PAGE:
To resolve this debate, systematic phenotyping is required to determine whether and how the genetic cause of ID predicts autism spectrum characteristics (ASC). However, addressing this question on a gene-by-gene basis holds several methodological challenges. Firstly, the rarity of each genetic disorder means that knowledge of phenotypic spectra can be skewed by small case numbers, not taking into account the expected variation in phenotypes within small groups, and rarely comparing across aetiologies associated with similar levels of ID severity. Secondly, cohort studies have typically relied on primary ascertainment diagnosis, or retrospective coding from medical notes, rather than acquiring standardised data. Thirdly, existing studies mainly focus on the presence or absence of categorical ASD diagnosis, rather than recognising that the characteristics contributing to ASD are diverse and vary along continuous dimensions such as social communication and repetitive behaviours [8, 9]. Previous studies of well-known syndromes associated with ASD, for example Fragile X Syndrome and Tuberous Sclerosis Complex, have highlighted considerable variation in atypical social behaviours contributing to ASD and different predictors of ASD within each syndrome group [10, 11]. In essence, to understand autism in the context of ID-associated genetic disorders it is necessary to move beyond categorical diagnosis to investigate diverse aspects of social behaviour plus other aspects of ID such as non-social attention and affective regulation.

In the current study, we apply novel strategies to explore the relationships between genetic aetiology and ASC in young people with ID. Our first strategy is to reduce ascertainment bias by recruiting individuals after genetic diagnosis, irrespective of primary indication for genetic testing. Our second strategy is to collect standardised carer-report phenotyping assessments, appropriate for individuals with ID. Thirdly, we take a data-driven approach to analyses, by mapping the component structure of ASCs at single item level, then modelling predictors within the sample. Fourthly, we adopt a functional network phenotyping approach, meaning that we group participants according to known molecular and cellular functions of genetic variants, to detect convergent influences on behavioural outcomes, and provide insights into cognitive and neural mechanisms linking genetic cause to behavioural outcome [12]. The current study compares two functional networks—a narrowly defined group of chromatin structural modifiers (components and regulators of the SWI/SNF chromatin remodelling complex) and a broader group encompassing direct and indirect modifiers of synaptic physiology. Chromatin modelling is essential for the establishment and maintenance of gene expression profiles to support neuronal differentiation, structural brain organisation, and flexibility of neuronal circuitry for learning [13, 14]. Synaptic transmission, its upstream regulation, and downstream signalling are fundamental to dynamic neurophysiological processes supporting perception, memory, and action [15]. In this exploratory study, we set out to establish (1) whether the distribution of autism characteristics within this sample was categorical, unidimensional, or multidimensional, (2) whether functional network group membership influenced likelihood of autism characteristics, and (3) whether the predictors of autism characteristics were the same or different between functional network groups, reflecting shared or distinct underlying mechanisms.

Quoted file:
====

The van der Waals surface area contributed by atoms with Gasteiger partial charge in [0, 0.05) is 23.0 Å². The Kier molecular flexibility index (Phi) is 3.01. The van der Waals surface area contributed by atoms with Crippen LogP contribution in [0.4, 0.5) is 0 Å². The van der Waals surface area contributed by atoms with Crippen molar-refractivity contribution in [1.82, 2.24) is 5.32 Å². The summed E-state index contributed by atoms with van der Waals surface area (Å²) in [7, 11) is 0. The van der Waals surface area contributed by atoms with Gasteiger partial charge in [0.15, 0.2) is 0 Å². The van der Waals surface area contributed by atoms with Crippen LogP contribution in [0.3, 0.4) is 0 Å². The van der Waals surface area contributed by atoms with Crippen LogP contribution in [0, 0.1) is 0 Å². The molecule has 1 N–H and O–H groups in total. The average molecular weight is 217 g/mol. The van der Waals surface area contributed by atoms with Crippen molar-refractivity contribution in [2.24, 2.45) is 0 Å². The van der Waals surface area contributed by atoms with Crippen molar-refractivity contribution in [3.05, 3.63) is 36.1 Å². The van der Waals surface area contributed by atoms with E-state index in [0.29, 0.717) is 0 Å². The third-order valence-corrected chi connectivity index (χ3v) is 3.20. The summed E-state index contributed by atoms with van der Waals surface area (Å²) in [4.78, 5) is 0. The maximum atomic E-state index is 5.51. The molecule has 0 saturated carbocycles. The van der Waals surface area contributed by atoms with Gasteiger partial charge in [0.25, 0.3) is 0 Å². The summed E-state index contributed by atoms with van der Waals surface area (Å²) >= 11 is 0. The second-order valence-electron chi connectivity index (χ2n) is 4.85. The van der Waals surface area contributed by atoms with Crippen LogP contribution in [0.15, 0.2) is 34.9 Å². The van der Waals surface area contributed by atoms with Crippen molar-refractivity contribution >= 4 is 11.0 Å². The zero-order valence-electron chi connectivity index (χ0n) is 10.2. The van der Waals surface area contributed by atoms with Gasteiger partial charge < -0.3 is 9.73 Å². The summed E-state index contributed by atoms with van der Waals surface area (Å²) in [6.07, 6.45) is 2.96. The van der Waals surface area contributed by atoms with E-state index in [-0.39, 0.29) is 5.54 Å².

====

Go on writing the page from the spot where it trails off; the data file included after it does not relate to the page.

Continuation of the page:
Methods

Recruitment

Participants had been clinically identified as having neurodevelopmental impairments (developmental delay, intellectual disability, or behavioural difficulties; in isolation or in association with other phenotypes) and referred for diagnostic genetic testing via clinical or research pathways. Genetic testing had been carried out via whole exome sequencing or gene panel testing. A pathogenic or likely pathogenic sequence variant had been identified in any gene associated with a neurodevelopmental phenotype according to https://www.ebi.ac.uk/gene2phenotype. The recruitment strategy did not involve selecting for a specific list of genetic diagnoses or gene functions. Genetic disorders associated with multi-system phenotypes (congenital abnormalities or physical health difficulties) were not excluded. Metabolic and mitochondrial disorders were excluded. Variants identified via research pathways had been validated in a clinical laboratory. Each participant’s variant had been evaluated by local clinical geneticist as being a causal or contributory factor for the individuals’ neurodevelopmental presentation, and genetic counselling completed. Information about the current study was then provided to participants’ families via regional genetics services, other clinical services, other research projects, family support groups, and via the project website. Parents of children under 16 gave written informed consent on behalf of their child. For participants with ID over the age of 16 lacking capacity to consent, a consultee was appointed.